A twenty-fifth anniversary is something to be celebrated. For most couples, it might be a candlelit dinner in a romantic restaurant. But, if you are Andrew Lloyd Webber and Cameron Mackintosh, and the twenty-fifth anniversary being celebrated is of one of your most successful musicals, then something a little bit bigger is called for. So, for The Phantom of the Opera 25th Anniversary a huge cast, massive orchestra and the Royal Albert Hall, was called for.
Paris, 1905 and an auction is taking place on the stage of the Opéra Populaire. This is no ordinary auction, as the auctioneer (Earl Carpenter) has some very special lots to dispose of. There are also some special members of the public attending the auction, including Raoul, Vicomte de Chagny (Hadley Fraser) who is determined to buy certain lots, including a papier-mâché music box. Finally, Lot 666 – a broken old chandelier – comes up. In speaking of this lot, the auctioneer notes its connection to “the strange affair of the Phantom of the Opera”.
As we watch, the chandelier comes back to life and we are transported back to 1881 where a rehearsal is taking place. Carlotta (Wendy Ferguson), the Opéra’s resident soprano prima donna is centre stage, and the centre of attention, when a backdrop suddenly falls. It is unfortunate that this has happened at this time as the theatre is being visited by its new owners – Monsieur Richard Firmin (Barry James) and Monsieur Gilles André (Gareth Snook). Whilst they think that the dropping backdrop is one of those things, there are mumblings among the cast about ‘The Phantom’. Carlotta angrily chastises the new owners saying they know nothing, and storms offstage, closely followed by Monsieur Piangi (Wynne Evans). With no star, the owners are facing a major problem until Meg Giry (Daisy Maywood), the daughter of the Opéra’s ballet mistress Madame Giry (Liz Robertson), tells Firmin and André that chorus girl Christine Daaé (Sierra Boggess) could play the role, as she has been taking lessons with a mysterious teacher, know to Christine only as an “Angel of Music” (Ramin Karimloo). That night, Christine takes to the stage and makes a triumphant début as a star soprano, being lauded by everyone, but especially Raoul, who is an old childhood friend. With her star in the ascendant and a member of the aristocracy falling for her, Will Christine forget her Angel of Music and what will his reaction be if she does?
Based on the French novel of the same name by Gaston Leroux, and with the creative team of Andrew Lloyd Webber (book and music), Charles Hart (lyrics) and Richard Stilgoe (book), Phantom of the Opera moved into Her Majesty’s Theatre in London’s West End on 27th September 1986 and by 2011, it had been seen by over 130 million people in 145 cities across 27 countries, Staging a huge extravaganza for the 25th anniversary was pretty much of a no-brainer really. And the Royal Albert Hall really works as a venue. Directed by Harold Prince with musical staging and choreography by Gillian Lynne and production design by Maria Björnson, the team have really pulled off a sumptuous spectacle for the eyes and the ears. Using some fantastic and very realistic CGI on massive screens, they have been able to create truly amazing, arena-size sets and space that bring the hall itself into the story. With a cast of 135, including corps de ballet of 20, not to mention an orchestra of 45, It can’t have been easy blocking a show on this scale but they have made it seem effortless with the rather limited stage space available. This is musical theatre on an epic scale, but it can also be small and intimate. This is particularly true of the two massive songs in the first act – “The Phantom of the Opera “and “The Music of the Night”.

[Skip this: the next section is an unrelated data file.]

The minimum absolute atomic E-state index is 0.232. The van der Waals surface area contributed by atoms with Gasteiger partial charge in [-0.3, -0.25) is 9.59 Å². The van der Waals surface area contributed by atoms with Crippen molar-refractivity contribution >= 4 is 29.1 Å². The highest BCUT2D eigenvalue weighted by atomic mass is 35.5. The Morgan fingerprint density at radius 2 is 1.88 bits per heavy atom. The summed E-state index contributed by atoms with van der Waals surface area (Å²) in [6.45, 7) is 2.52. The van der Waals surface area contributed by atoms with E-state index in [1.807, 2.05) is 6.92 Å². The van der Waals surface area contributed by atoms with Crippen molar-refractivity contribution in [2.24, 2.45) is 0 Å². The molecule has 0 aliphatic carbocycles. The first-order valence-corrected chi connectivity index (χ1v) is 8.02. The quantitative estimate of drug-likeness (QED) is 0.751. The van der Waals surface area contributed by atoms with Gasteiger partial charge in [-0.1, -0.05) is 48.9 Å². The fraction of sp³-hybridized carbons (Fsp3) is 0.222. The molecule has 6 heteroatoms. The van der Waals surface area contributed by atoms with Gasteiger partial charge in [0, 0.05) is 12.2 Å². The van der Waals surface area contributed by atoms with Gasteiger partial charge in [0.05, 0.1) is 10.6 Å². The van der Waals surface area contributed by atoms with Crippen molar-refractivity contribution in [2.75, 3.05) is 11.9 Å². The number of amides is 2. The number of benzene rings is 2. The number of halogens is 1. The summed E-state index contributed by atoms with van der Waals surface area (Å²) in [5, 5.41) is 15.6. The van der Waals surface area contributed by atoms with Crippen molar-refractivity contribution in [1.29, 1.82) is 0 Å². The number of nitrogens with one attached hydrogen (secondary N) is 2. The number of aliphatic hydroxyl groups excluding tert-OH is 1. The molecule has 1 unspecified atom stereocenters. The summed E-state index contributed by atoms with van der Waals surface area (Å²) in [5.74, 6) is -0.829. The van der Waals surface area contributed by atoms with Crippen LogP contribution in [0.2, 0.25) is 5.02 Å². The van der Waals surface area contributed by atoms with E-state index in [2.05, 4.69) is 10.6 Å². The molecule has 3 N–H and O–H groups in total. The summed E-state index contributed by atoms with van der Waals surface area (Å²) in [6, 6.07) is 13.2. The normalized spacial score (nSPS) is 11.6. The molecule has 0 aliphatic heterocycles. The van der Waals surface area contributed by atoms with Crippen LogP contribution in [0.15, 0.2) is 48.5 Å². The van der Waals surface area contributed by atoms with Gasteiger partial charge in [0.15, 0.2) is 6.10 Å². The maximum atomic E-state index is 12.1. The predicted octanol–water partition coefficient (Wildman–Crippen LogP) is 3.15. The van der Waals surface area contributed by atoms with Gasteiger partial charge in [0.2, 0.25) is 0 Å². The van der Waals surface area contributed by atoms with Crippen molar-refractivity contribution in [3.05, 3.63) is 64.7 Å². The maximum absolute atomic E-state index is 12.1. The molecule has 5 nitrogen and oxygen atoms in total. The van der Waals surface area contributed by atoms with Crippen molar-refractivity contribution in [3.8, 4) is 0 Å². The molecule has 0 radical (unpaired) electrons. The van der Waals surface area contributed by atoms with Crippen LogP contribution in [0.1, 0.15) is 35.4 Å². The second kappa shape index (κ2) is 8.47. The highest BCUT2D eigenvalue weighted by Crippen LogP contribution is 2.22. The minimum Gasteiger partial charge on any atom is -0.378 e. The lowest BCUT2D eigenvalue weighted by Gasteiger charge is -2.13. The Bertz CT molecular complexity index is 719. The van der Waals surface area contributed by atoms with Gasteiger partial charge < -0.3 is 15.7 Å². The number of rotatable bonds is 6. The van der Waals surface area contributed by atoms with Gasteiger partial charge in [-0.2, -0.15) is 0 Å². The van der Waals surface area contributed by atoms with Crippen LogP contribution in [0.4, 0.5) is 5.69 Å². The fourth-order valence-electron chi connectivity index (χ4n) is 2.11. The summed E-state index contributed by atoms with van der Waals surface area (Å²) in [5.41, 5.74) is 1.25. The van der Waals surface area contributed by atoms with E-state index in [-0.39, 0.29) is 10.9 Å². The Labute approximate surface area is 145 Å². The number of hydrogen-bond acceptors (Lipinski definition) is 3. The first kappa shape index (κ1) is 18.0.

There is real chemistry between the three leads and I’m not ashamed to admit, by the end I had a tear or two in my eye and so much sympathy for the Phantom – who, rather like Frankenstein’s monster, was a victim rather than an evil person. Special mention for Mark Tucker who created the Phantom’s make-up. With cameras that can get in very close, there is no room for manoeuvre or mistakes with any element, and the Phantom unmasked, is something I’m not going to forget in a hurry.
Funnily enough, I had a discussion yesterday about watching shows online or television and how it often doesn’t work that well. That isn’t true in the case of The Phantom of the Opera which was staged with cameras in mind and really delivers an unforgettable experience of this timeless tale and keeps the essence of theatre alive and well whilst the buildings themselves may be dark.
Review by Terry Eastham
In celebration of the 25th Anniversary of Andrew Lloyd Webber’s The Phantom of the Opera, Cameron Mackintosh produced a unique, spectacular staging of the musical on a scale which had never been seen before. Inspired by the original staging by Hal Prince and Gillian Lynne, this lavish, fully-staged production set in the sumptuous Victorian splendour of London’s legendary Royal Albert Hall features a cast and orchestra of over 200, plus some very special guest appearances.
April 17th, 2020
The next show to stream via Universal’s free YouTube channel, ‘The Shows Must Go On’, will be the 25th Anniversary version of Andrew Lloyd Webber’s THE PHANTOM OF THE OPERA, filmed at the Royal Albert Hall in 2011.
The show features Ramin Karimloo as the Phantom and Sierra Boggess as Christine.
As usual, theatre fans will be able to access the show from 7.00pm this Friday 17th April, totally free of charge, however, in the UK the show will only be available via the channel for 24hrs (so a Friday night viewing/Saturday matinee is advised!).
VIEW HERE for free – The Shows Must Go On!
If you would like to own or rent The Phantom of the Opera at the Royal Albert Hall [DVD] (2011)